'Quinner' lines out for inmates in five-a-side with prison officers
IT was a soccer game with a difference. The referee had a chain with keys jangling out of his belt, there were coils of barbed wire crowning the wall around the football ground, and a man in uniform kept doing head counts of the spectators shivering in their tracksuits on the sideline.
But while it may not have been Italia 90 revisited, the mood was jovial when former Republic of Ireland player Niall Quinn put the ball in the back of the net at Castlerea prison in Co Roscommon yesterday.
Quinn was late for his date with about 50 inmates.
"Sorry my sat nav let me down," he told governor Martin Reilly on arrival.
He was there to give a motivational talk to inmates but the real excitement was the match afterwards when prison staff lined out against prisoners, in a good humoured, but physical five-a-side match.
'Quinner', as the prisoners referred to him, was warmly greeted by inmates and obligingly signed autographs for staff.
Some of the younger prisoners did not appear to recognise him, much to the aggravation of one older fan sporting a colourful tattoo on his neck who told them: "That's Quinner. He's an Irish legend".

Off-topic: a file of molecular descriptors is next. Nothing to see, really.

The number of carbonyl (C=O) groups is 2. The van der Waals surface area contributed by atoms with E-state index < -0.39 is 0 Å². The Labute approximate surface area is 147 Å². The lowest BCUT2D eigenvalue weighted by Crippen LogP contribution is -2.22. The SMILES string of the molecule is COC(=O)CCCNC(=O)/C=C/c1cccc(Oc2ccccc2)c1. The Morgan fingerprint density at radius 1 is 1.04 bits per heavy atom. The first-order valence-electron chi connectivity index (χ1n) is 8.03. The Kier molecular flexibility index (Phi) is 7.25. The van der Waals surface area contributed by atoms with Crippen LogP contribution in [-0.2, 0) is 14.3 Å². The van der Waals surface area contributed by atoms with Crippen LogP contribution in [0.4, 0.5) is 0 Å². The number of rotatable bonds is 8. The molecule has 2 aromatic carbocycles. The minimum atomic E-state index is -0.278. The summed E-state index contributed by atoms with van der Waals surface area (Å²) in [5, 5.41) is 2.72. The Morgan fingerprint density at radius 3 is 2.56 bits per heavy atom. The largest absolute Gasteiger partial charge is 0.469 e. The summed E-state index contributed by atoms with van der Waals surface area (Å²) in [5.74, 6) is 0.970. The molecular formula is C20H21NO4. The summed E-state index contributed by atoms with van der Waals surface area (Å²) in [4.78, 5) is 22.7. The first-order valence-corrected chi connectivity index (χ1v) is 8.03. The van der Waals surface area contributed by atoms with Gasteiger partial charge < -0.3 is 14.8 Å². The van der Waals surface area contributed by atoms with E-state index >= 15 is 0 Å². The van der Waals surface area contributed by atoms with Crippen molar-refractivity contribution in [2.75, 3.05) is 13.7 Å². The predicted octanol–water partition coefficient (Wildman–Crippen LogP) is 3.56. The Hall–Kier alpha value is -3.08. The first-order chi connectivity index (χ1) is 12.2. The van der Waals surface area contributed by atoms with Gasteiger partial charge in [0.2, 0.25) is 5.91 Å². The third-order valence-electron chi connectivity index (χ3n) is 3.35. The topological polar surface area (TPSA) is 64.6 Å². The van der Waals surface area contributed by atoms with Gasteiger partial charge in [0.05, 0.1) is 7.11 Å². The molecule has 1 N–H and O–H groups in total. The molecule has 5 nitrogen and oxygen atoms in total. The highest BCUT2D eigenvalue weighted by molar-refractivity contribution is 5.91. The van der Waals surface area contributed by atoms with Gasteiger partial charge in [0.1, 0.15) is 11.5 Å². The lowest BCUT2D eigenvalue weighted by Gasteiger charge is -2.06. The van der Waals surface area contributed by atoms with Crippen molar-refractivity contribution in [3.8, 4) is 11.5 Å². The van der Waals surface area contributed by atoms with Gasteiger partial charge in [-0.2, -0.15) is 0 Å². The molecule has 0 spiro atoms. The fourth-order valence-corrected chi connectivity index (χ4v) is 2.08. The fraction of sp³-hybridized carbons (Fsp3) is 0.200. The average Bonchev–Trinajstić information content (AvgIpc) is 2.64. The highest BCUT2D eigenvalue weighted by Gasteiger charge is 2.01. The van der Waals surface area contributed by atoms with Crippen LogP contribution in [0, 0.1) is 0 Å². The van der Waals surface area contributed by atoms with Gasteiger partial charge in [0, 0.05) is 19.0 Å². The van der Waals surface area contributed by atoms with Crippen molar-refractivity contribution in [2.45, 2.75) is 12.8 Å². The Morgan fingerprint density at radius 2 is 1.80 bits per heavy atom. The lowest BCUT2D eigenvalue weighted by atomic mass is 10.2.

The legend's message to the prisoners was about staying positive, seizing all the available opportunities and turning their lives around through engagement with training programmes and a bit of humour.
The former Arsenal, Manchester City and Sunderland player admitted he had never thought much about prisoners until a close friend ended up behind bars, and he echoed the governor's view that since the recession, the most unlikely people were serving sentences.
Quinn's audience – including a few serving life-sentences for murder – listened intently as he revealed that he didn't want to get out of bed for up to eight months after his playing career ended, but was nudged out of the hole by loved ones.
"Use good people – spot good people and unashamedly look for help," he urged the prisoners.
When the match kicked off, Quinn took the side of the prisoners.
One inmate serving a life sentence said that the visit was a great boost. "It's good to know that not everyone has given up on us," said the prisoner who described Quinn as an inspiration.
Mind you, he said that before the prison officers trounced the inmates and their star player by eight goals to two, but at least Quinn was responsible for both their goals.